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February 3, 2015

World Religion Day 2015
Religion as a Force for Unity and an Inspiration for Community ServiceWorld Religion Day 2015

In recent months, events across the globe and here in Ottawa, have presented us with tragically familiar acts of violence committed in the name of faith. But, once again, citizens from Ottawa’s diverse faith communities have demonstrated the power of religion to unite as they came together to celebrate World Religion Day.

Bahá'í communities and their friends from other faith communities have celebrated World Religion Day since it was instituted in 1950. For the last 15 years, the Ottawa Bahá'ís have organized and promoted a gathering of the “multifaithful” at City Hall. This year’s event in the Council Chamber, which opened with an Algonquin blessing and closed with the drums and harmonies of a Congolese Catholic choir, focussed on the theme of “Service: The Heartbeat of Community.”

Ottawa Mayor Jim Watson, along with City Councillors Shad Qadri, Michael Qaqish and Marianne Wilkinson, gave a warm welcome to all in officially proclaiming the Day. Mayor Watson noted the contrast between alarming global headlines and the quiet work done by many in Ottawa to create a better and more harmonious city. He particularly saluted the work of the Capital Region Interfaith Council, as well as the Ottawa Bahá'í community for its coordination of the January 18 event.  

Waubgeshig Rice, CBC journalist and Anishinaabe storyteller, facilitated a youth panel on service.  “It’s amazing that we’re all together like this – I’m so excited!” said Maria Fam, 23, an Egyptian Orthodox Christian who shared stories that highlighted the positive social impact of religion. Fellow University of Ottawa student Shruti Mallya spoke about her volunteer work with the homeless and her career goals in public health. Her Hindu upbringing reminded her to “see the face of the Divine” in everyone. Carleton student Amin Rashidi explained that his pre-teen studies of service and self-knowledge offered by a Bahá'í community in the middle-east later motivated him to be a “big brother” to 12-15 year olds when he moved to Ottawa. Chelby Daigle, who works in diversity and community relations areas with the Ottawa police, noted how the Islamic imperatives of compassion and charity animate her own efforts to help Ottawa’s Muslims better understand their own diverse congregations, as well as forging stronger links with the wider community.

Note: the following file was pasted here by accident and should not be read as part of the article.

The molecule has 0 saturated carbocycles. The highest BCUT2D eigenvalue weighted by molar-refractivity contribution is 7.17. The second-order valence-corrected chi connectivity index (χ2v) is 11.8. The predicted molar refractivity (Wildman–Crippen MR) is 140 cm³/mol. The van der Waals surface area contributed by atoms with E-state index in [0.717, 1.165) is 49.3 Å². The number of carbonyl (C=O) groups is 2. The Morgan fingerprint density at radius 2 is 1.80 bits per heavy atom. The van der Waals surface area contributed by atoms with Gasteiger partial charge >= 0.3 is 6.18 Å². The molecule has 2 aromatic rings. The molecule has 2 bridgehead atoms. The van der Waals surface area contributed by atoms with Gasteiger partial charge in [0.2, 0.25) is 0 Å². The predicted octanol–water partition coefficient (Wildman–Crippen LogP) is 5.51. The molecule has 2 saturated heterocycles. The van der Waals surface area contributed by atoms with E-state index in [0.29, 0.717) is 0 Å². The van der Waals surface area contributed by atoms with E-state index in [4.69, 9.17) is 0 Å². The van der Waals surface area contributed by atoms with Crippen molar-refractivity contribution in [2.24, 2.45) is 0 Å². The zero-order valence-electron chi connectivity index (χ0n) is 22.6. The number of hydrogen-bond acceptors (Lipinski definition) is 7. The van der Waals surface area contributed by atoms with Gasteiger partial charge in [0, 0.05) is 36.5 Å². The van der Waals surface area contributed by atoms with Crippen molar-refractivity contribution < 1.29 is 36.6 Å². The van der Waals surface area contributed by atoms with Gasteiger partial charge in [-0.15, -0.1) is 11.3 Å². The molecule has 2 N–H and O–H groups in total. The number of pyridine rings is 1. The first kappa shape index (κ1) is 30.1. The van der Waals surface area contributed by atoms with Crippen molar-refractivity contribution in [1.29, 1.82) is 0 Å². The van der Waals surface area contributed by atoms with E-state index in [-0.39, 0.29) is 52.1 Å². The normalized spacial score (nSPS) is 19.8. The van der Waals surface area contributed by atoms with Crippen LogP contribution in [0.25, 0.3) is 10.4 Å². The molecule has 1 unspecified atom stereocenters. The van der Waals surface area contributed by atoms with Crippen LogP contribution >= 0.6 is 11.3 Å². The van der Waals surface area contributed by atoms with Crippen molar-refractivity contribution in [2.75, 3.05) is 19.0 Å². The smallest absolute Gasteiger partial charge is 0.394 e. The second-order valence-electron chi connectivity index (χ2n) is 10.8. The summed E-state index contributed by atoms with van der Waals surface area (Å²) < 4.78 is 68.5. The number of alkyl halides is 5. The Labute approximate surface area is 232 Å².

World Religion Day 2015In addition to these enthusiastic and inspiring conversations, there was a soulfully sung prayer for unity and a choral reading of passages from five of the world’s great religions which exalted the necessity and the glory of service.

More than 100 people from a variety of faith perspective joined in the formal celebration of World Religion Day 2015 and the food and drink and conversation which followed.  In both form and content, the event emphasized the power of faith to bring people together to serve their community. To quote one of the choral readings,“It is not through lip-service” that any of us attain holiness, “but by patient lives of active service.”

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